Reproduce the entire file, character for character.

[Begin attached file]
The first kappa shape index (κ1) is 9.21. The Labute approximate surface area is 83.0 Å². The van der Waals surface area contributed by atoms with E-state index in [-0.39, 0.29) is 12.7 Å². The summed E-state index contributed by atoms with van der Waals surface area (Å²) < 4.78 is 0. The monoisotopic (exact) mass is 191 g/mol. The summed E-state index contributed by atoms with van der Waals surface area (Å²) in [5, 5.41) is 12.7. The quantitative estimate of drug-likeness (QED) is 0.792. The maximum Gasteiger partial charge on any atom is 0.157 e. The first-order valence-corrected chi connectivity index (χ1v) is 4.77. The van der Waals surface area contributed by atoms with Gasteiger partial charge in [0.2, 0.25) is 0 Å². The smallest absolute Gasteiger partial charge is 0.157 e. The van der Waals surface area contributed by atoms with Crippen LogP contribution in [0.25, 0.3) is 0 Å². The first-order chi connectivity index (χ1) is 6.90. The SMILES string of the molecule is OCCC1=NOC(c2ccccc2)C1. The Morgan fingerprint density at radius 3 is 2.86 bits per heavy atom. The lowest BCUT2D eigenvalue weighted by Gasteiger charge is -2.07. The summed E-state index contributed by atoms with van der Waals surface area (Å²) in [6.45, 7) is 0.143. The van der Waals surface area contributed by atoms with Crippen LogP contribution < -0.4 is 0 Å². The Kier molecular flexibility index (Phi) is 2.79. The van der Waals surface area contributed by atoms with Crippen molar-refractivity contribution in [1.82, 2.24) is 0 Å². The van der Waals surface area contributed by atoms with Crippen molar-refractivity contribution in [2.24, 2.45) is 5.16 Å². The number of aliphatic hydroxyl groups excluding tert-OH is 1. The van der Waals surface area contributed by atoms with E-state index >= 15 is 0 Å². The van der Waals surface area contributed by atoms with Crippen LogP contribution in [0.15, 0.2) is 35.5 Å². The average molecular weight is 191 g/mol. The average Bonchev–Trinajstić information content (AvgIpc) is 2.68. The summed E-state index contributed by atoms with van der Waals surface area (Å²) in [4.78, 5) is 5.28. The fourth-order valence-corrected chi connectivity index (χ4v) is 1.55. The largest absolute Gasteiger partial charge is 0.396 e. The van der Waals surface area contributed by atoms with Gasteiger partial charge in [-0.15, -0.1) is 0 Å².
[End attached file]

The first kappa shape index (κ1) is 9.21. The Labute approximate surface area is 83.0 Å². The van der Waals surface area contributed by atoms with E-state index in [-0.39, 0.29) is 12.7 Å². The summed E-state index contributed by atoms with van der Waals surface area (Å²) < 4.78 is 0. The monoisotopic (exact) mass is 191 g/mol. The summed E-state index contributed by atoms with van der Waals surface area (Å²) in [5, 5.41) is 12.7. The quantitative estimate of drug-likeness (QED) is 0.792. The maximum Gasteiger partial charge on any atom is 0.157 e. The first-order valence-corrected chi connectivity index (χ1v) is 4.77. The van der Waals surface area contributed by atoms with Gasteiger partial charge in [0.2, 0.25) is 0 Å². The smallest absolute Gasteiger partial charge is 0.157 e. The van der Waals surface area contributed by atoms with Crippen LogP contribution in [0.25, 0.3) is 0 Å². The first-order chi connectivity index (χ1) is 6.90. The SMILES string of the molecule is OCCC1=NOC(c2ccccc2)C1. The Morgan fingerprint density at radius 3 is 2.86 bits per heavy atom. The lowest BCUT2D eigenvalue weighted by Gasteiger charge is -2.07. The summed E-state index contributed by atoms with van der Waals surface area (Å²) in [6.45, 7) is 0.143. The van der Waals surface area contributed by atoms with Crippen LogP contribution < -0.4 is 0 Å². The Kier molecular flexibility index (Phi) is 2.79. The van der Waals surface area contributed by atoms with Crippen molar-refractivity contribution in [1.82, 2.24) is 0 Å². The van der Waals surface area contributed by atoms with Crippen molar-refractivity contribution in [2.24, 2.45) is 5.16 Å². The number of aliphatic hydroxyl groups excluding tert-OH is 1. The van der Waals surface area contributed by atoms with E-state index >= 15 is 0 Å². The van der Waals surface area contributed by atoms with Crippen LogP contribution in [0.15, 0.2) is 35.5 Å². The average molecular weight is 191 g/mol. The average Bonchev–Trinajstić information content (AvgIpc) is 2.68. The summed E-state index contributed by atoms with van der Waals surface area (Å²) in [4.78, 5) is 5.28. The fourth-order valence-corrected chi connectivity index (χ4v) is 1.55. The largest absolute Gasteiger partial charge is 0.396 e. The van der Waals surface area contributed by atoms with Gasteiger partial charge in [-0.15, -0.1) is 0 Å².